“The Stranger Within Our Gates”
by Larry Downing, September 14, 2015: Dr. Karl Menninger, in his book Whatever Became of Sin?, tells the story of a man who each day walked about the Chicago Loop. Every few feet he stopped, pointed his finger at an unsuspecting pedestrian and, in a loud, accusatory voice pronounced “GUILTY!” He then went on his way to confront another unsuspecting victim. Should I be one of the accused, I would have to agree with the verdict. I am guilty! I do not find solace in confessing my guilt, nor do I believe I am alone in this guilt, nor is there a point of pride that I now confess, nor is there a feeling of despair or self-loathing associated with the activating event that initiated my guilt. In simple words, my guilt is navel gazing! We experienced navel gazers have developed the fine art of looking at self. We have, like a laser beam, developed our ability to identify what we need to feel satisfied and what others are expected to do to fulfill our expectations. This gift of self-focus is not, in and of itself, a bad thing. It is important to hold people accountable and expect excellence from our leaders. We are chagrined when those in whom we have placed trust fail to live up to their responsibilities. We are correct in our disappointment when people neglect, or worse, reject the common values associated with human decency. But there is more to life than the attention we give to those events and actions that are so self-centered. It is at this point that my guilt grabs me.
While thousands of people flee for their lives as the travesty of war decimates their land and their lives, I have been occupied by the actions taken and promoted by my denomination’s administrators and leaders. I have agonized over the decision at the recent GC that, in an official action, voted that one gender is more acceptable to fill a sacerdotal function than another. While we were taken up by these parochial matters, countless men, women and children ventured forth on what is euphemistically called by the participants, The Road of Death. Thousands more will join the previous thousands who have died at sea, died on a trek across deserts, died at the hands of human smugglers, and died from hunger and thirst. And I gaze at my navel. Amazing!
It wasn’t always this way. When American lost the Vietnam War, thousands of people who had worked for the American government, were part of the South Vietnam military, or had other connections with American interests, were forced to leave their country. Many, like those who flee Syria, Sudan and other countries, died in their attempts to escape tyranny and war. Other people were more fortunate.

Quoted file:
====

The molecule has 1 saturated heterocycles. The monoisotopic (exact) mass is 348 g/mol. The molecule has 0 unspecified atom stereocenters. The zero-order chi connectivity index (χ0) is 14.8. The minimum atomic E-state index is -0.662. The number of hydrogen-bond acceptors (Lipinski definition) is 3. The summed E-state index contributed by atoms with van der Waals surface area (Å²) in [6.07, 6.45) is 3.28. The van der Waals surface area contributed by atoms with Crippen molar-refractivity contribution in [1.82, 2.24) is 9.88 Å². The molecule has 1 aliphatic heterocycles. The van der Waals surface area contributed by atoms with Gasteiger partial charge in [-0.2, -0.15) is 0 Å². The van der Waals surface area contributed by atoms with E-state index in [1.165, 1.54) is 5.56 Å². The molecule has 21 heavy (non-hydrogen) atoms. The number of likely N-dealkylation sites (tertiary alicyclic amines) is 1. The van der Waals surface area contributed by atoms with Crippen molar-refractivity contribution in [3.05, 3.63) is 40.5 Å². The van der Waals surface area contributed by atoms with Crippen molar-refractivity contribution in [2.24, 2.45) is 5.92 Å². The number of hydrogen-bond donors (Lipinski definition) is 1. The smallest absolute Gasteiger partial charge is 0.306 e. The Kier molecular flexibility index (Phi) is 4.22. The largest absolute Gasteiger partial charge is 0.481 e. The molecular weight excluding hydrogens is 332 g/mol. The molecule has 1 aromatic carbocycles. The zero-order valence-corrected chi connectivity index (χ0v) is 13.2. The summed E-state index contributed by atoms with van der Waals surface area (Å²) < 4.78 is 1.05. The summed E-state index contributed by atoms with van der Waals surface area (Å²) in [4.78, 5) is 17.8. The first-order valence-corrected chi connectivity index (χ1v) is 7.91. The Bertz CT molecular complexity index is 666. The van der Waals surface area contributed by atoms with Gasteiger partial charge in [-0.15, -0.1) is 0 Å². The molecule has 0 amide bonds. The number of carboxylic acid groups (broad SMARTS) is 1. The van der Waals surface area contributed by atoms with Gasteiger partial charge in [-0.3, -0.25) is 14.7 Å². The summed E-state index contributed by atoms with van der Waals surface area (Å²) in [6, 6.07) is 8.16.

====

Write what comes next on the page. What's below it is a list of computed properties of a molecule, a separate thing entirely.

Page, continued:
One of the major American entry ports for Vietnamese refugees was Indian Town Gap military base in central Pennsylvania. Indian Town Gap is located a few miles from Blue Mountain Academy, where the Pennsylvania Conference holds its annual camp meeting. When the first refugees arrived at Indian Town Gap, I, along with another pastor, was working to prepare for the hundreds of people who would soon fill the tents and school gym. When the local radio station announced that Vietnam refugees were arriving at the military base, I decided to visit the camp and see what was taking place.
I drove onto the base, parked, and began walking around. I introduced myself to a group of men and began a conversation. One of these individuals was a Vietnamese naval officer, Not just any officer – he was Admiral Cong, Admiral of the Vietnamese Navy. He informed me that he was sponsored by Admiral Zumwalt, head of the U. S. Navy, but several of his naval officers were in need of sponsorship. After several more visits and discussions, my wife and I agreed to sponsor one of his officers, his wife, and their three children.
At the time, I was president of the Carlisle, Pennsylvania, Ministerial Association. I shared with the area pastors the need for refugee sponsors and the requirements for those who agreed to sponsor an individual or family. The decision was made to combine our resources and form a sponsorship group with a goal of sponsoring 100 families. My wife and I agreed to act as emergency housing facilitators. The community exceeded its 100-family goal. My wife and I, besides housing the navy officer, at various times housed four additional families.
What I can say is that during this experience there was little time for navel gazing. This was not a time to be concerned about the ruffles and turmoils that disturb ecclesiastical bodies. We were too occupied meeting with community businesspeople, asking them to hire our Vietnamese people. There were landlords to contact and contracts to negotiate and bank accounts to establish. And somehow, our navels got along without inspection!
I suggest that within the context of the now pressing refugee situation, we direct attention away from our parochial desires and needs and consider what responsible and helpful action we can take to alleviate an international human crisis, a crisis that, to a large extent, is a result of America’s policy and decisions.
The church is one of the most skilled and capable organizations in the world to address such issues, and the church is us! As of this day, September 10, 2015, government officials stated that by next year America is prepared to accept up to 8,000 Syrian refugees. Members of the Adventist church can step forward to facilitate this goal. We have an opportunity to offer refuge to men, women and children who have witnessed unimaginable violence, the shattering of social and family structures, the destruction of an ancient society and the ruination of a nation’s historic heritage. We do not have to reinvent the wheel. Church World Service, Refugees Welcome, The Salvation Army, and other organizations one can find on the web are available to help groups or individuals begin the sponsorship process and provide on-going assistance and support.